Alyth is one of the largest and most dynamic synagogues in the country, with nearly 3,500 members in 1,500 households. Everything at Alyth is built together from a shared set of values and a belief that relationship is at the heart of community.
Alyth’s clergy team includes a breadth of age, interests, skills and personalities, ensuring that every member can be in a real relationship with those who accompany them on their Jewish journey. The current team is led by Rabbi Josh Levy, who works alongside Rabbi Hannah Kingston, as well as the two newest clergy team members, Cantor Tamara Wolfson and newly ordained Rabbi Elliott Karstadt. The synagogue also enjoys the part-time support of one of Reform Judaism’s most experienced rabbis, Rabbi Colin Eimer.
The clergy team works closely alongside a dedicated team of professional staff, including a full time Head of Community Care, Heads of Programming and Family Programming, and a Youth and Education team. The professional team works in collaborative partnership with the lay leadership in order to meet the needs of our diverse community. Our Board, who are our trustees, provide strategic leadership and oversight of the operational elements of the synagogue.
The team is encouraged to be innovators in the work that they do, creating a synagogue recognised as an example of vitality by the Jewish Leadership Council’s “Synagogue Vitality Project” survey. The JLC survey learned that vital congregations are unusually active, inspiring, engaging and stimulating of feelings of belonging. Alyth strives to be this as reflected in the synagogue’s full programme, much of which has moved online over the past five months.
At Alyth there is a common goal; to ensure the largest possible proportion of its members have a meaningful Jewish life. To cater for the broad needs of the community it works hard to provide a full care programme, social justice initiatives, adult and youth education, as well as other social activities, to help create a Judaism that is engaging for all, where all feel included, welcome and have a sense of belonging.
Since the first service took place in 1933, Tefillah has been at the heart of the community. In more normal times, our Erev Shabbat saw one of the largest praying communities in the UK, with regular attendance of over 300 people singing and praying together.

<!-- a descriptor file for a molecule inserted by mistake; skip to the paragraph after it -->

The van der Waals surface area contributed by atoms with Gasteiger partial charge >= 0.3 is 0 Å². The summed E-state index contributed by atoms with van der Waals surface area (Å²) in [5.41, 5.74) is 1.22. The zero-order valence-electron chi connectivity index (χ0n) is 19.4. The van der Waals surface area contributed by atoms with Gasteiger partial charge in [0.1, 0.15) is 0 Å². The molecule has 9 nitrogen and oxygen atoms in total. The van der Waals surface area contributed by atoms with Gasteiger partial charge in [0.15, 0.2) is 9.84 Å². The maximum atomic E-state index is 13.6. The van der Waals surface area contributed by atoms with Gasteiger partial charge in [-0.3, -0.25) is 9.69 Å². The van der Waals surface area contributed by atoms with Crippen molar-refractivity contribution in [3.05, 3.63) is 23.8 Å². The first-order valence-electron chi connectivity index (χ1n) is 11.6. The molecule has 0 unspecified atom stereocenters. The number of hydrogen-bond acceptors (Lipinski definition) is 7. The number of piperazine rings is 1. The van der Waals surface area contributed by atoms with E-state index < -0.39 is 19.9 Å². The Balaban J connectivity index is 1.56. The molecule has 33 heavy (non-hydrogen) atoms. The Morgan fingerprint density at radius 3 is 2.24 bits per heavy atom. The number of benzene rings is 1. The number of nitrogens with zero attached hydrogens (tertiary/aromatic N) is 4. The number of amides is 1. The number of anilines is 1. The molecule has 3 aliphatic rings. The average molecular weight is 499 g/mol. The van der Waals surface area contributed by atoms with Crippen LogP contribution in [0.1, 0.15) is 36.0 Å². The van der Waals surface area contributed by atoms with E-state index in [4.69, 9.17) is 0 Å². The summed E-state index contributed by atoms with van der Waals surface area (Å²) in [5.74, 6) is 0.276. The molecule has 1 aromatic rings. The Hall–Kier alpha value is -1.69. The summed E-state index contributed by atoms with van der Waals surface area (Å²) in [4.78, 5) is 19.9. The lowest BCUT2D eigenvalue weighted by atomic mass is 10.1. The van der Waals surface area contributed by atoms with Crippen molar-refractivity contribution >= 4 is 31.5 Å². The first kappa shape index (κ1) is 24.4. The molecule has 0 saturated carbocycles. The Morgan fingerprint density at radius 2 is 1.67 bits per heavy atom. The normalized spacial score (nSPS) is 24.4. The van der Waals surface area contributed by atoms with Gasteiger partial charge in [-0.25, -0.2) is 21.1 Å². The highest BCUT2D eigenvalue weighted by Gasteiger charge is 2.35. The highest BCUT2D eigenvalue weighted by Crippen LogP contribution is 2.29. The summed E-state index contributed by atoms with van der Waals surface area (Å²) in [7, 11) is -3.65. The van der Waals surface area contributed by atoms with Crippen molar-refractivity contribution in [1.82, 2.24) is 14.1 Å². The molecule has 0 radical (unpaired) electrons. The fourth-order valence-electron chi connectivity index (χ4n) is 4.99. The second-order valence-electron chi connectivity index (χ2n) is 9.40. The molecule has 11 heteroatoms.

Every time the congregation comes together as a praying community it is driven by the words written above the Ark – Ivdu et Adonai b’Simcha, serve God with joy. So, to cater for the dynamic community, the Shabbat morning consists of diverse minyanim. Each and every week B’nei Mitzvah read Torah for their community for the first time. In parallel, the synagogue offers experimental Tefillah for both adults and families. Many of these are more informal spaces which grew out of our Tefillah Labs, a space for clergy to innovate and try new things.
Experimentation in Tefillah saw the innovation of services such as Imrei Finu, a place for people to sing and play new and familiar melodies together, and Sensory Shabbat, the Shabbat experience designed to stimulate our babies’ senses in the first years of their life.
This service is just one of the ways it invests in youth and families. It runs programming to accompany children from birth through to their adult lives, beginning with Sensory Shabbat and Baby Den, graduating into Big Bang services, which celebrated its 10th birthday this year, leaving the communit’s children equipped to join more adult services.
As well as providing education opportunities, Youth and Ed Hub run social activities such as youth camps, including the summer residential which has been providing a summer home for =hildren for at least the past 20 years. The investment in youth creates a cycle of developing its madrichim, many of its youth staying involved throughout their university careers.
In 1936 the community moved into its building on Alyth Gardens. The building is soon to be renovated and extended to enable continued creativity.
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